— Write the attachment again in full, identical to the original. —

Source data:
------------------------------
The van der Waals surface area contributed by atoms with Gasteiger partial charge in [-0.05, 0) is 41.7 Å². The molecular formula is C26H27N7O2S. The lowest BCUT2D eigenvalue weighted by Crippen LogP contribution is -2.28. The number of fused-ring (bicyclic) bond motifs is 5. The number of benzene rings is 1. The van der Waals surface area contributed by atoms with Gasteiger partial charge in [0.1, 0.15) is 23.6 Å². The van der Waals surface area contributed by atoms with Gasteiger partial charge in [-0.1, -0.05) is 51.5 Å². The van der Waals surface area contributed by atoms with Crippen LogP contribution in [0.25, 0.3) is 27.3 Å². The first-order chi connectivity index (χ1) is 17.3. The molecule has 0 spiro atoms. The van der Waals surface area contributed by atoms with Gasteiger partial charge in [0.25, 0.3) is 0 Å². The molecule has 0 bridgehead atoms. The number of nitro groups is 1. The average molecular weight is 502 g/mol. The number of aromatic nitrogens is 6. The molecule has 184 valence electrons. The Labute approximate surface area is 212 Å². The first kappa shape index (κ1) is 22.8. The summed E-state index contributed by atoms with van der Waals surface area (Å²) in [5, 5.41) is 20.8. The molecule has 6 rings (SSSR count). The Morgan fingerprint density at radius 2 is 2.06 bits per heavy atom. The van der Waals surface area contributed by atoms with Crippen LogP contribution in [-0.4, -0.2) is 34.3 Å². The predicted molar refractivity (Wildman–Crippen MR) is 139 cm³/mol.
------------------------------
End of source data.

The van der Waals surface area contributed by atoms with Gasteiger partial charge in [-0.05, 0) is 41.7 Å². The molecular formula is C26H27N7O2S. The lowest BCUT2D eigenvalue weighted by Crippen LogP contribution is -2.28. The number of fused-ring (bicyclic) bond motifs is 5. The number of benzene rings is 1. The van der Waals surface area contributed by atoms with Gasteiger partial charge in [0.1, 0.15) is 23.6 Å². The van der Waals surface area contributed by atoms with Gasteiger partial charge in [-0.1, -0.05) is 51.5 Å². The van der Waals surface area contributed by atoms with Crippen LogP contribution in [0.25, 0.3) is 27.3 Å². The first-order chi connectivity index (χ1) is 17.3. The molecule has 0 spiro atoms. The van der Waals surface area contributed by atoms with Gasteiger partial charge in [0.25, 0.3) is 0 Å². The molecule has 0 bridgehead atoms. The number of nitro groups is 1. The average molecular weight is 502 g/mol. The number of aromatic nitrogens is 6. The molecule has 184 valence electrons. The Labute approximate surface area is 212 Å². The first kappa shape index (κ1) is 22.8. The summed E-state index contributed by atoms with van der Waals surface area (Å²) in [5, 5.41) is 20.8. The molecule has 6 rings (SSSR count). The Morgan fingerprint density at radius 2 is 2.06 bits per heavy atom. The van der Waals surface area contributed by atoms with Crippen LogP contribution in [-0.4, -0.2) is 34.3 Å². The predicted molar refractivity (Wildman–Crippen MR) is 139 cm³/mol.